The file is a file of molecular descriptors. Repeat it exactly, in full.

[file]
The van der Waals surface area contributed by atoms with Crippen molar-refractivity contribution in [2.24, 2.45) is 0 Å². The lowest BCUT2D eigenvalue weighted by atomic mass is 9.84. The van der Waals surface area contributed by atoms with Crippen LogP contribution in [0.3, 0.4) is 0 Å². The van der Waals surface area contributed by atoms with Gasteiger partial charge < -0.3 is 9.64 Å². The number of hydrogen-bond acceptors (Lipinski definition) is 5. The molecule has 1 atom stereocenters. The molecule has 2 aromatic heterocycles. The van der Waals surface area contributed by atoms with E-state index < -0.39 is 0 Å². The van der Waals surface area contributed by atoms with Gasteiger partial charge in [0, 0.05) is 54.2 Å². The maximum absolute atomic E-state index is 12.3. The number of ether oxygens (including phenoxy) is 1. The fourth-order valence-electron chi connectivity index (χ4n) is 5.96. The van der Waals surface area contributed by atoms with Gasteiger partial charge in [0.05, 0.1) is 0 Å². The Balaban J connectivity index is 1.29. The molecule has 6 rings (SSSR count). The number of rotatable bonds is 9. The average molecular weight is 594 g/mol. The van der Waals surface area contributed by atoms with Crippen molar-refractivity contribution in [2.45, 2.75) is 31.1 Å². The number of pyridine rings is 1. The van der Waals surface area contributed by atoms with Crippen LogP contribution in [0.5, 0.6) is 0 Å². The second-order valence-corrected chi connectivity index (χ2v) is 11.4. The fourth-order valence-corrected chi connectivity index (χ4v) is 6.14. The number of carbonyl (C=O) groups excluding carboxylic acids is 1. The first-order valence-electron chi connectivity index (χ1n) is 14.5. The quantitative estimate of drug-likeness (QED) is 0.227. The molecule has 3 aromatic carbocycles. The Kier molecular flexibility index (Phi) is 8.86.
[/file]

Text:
The van der Waals surface area contributed by atoms with Crippen molar-refractivity contribution in [2.24, 2.45) is 0 Å². The lowest BCUT2D eigenvalue weighted by atomic mass is 9.84. The van der Waals surface area contributed by atoms with Crippen LogP contribution in [0.3, 0.4) is 0 Å². The van der Waals surface area contributed by atoms with Gasteiger partial charge < -0.3 is 9.64 Å². The number of hydrogen-bond acceptors (Lipinski definition) is 5. The molecule has 1 atom stereocenters. The molecule has 2 aromatic heterocycles. The van der Waals surface area contributed by atoms with E-state index < -0.39 is 0 Å². The van der Waals surface area contributed by atoms with Gasteiger partial charge in [0, 0.05) is 54.2 Å². The maximum absolute atomic E-state index is 12.3. The number of ether oxygens (including phenoxy) is 1. The fourth-order valence-electron chi connectivity index (χ4n) is 5.96. The van der Waals surface area contributed by atoms with Gasteiger partial charge in [0.05, 0.1) is 0 Å². The Balaban J connectivity index is 1.29. The molecule has 6 rings (SSSR count). The number of rotatable bonds is 9. The average molecular weight is 594 g/mol. The van der Waals surface area contributed by atoms with Crippen molar-refractivity contribution in [2.45, 2.75) is 31.1 Å². The number of pyridine rings is 1. The van der Waals surface area contributed by atoms with Crippen LogP contribution in [0.5, 0.6) is 0 Å². The second-order valence-corrected chi connectivity index (χ2v) is 11.4. The fourth-order valence-corrected chi connectivity index (χ4v) is 6.14. The number of carbonyl (C=O) groups excluding carboxylic acids is 1. The first-order valence-electron chi connectivity index (χ1n) is 14.5. The quantitative estimate of drug-likeness (QED) is 0.227. The molecule has 3 aromatic carbocycles. The Kier molecular flexibility index (Phi) is 8.86.